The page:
Basil Ginger Cocktails

Note: This is one of a series of guest posts I’ll be hosting over the next few weeks to spice up Cocktail Thursday. Today’s guest is Priscilla Carruthers, AKA The Icebox Queen, who is a personal chef in Austin, Texas who specializes in healthy comfort food. She also writes an inspiring blog of the same name, which draws from her experiences as a chef as well as the local Austin food and wine scene and her “nomadic existence” all over Texas before settling in the capital city. I’m excited to test-drive a virgin spin on the delicious cocktail Priscilla has to offer us… and someday soon, the real thing. Those of us with basil overtaking our gardens this time of year can definitely appreciate this one!

I have the blackest of thumbs. Plants look at me and wilt. Nurseries close the blinds and turn out the lights when I pull into the parking lot. My dogs look at me with disdain when I try again, year after year, season after season, to grow another pot of herbs or a window garden with flowers. Even they can see the foreshadowing of my failure. People gift me with “easy to grow” plants, promising that, “No one can kill mint!,” and warning me to plant it in a pot to fight the spread. They shake their heads when they return to my house, realizing that plants taking over my garden would certainly beat the bare dirt and burnt up oregano that lives there now.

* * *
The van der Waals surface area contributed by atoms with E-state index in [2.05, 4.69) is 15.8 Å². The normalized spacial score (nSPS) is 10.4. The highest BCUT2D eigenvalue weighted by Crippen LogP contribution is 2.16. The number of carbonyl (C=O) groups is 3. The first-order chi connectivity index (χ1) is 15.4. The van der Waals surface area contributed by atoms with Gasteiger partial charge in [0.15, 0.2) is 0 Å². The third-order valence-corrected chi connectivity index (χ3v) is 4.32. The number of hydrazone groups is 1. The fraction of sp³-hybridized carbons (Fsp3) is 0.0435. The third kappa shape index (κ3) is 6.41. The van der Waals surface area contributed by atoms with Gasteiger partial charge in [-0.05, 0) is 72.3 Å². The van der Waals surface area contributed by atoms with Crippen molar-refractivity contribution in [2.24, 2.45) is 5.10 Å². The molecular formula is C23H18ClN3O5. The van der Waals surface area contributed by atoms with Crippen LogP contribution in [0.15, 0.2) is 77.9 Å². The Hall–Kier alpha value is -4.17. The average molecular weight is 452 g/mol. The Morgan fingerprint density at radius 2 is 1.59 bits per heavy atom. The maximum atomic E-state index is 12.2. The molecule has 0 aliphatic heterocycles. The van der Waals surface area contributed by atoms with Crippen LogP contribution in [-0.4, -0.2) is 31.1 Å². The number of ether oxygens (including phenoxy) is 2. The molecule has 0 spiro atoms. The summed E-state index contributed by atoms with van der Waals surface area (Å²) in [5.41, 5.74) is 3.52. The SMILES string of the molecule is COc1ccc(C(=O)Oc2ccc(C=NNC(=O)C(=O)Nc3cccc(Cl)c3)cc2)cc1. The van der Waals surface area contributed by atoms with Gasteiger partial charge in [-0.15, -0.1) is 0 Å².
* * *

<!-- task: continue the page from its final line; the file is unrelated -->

That is, until this time. This time, my mother didn’t just tell me what to do to have a garden, or send me home with a few plants. This time, she came with me to the nursery, and better yet, she came home with me and helped me plant them. And thanks to her, they live. They not only live, they thrive. Thanks to her fairy dusted green thumbs, I have more basil than I know what to do with. It’s starting to flower out there! I didn’t even know basil had flowers.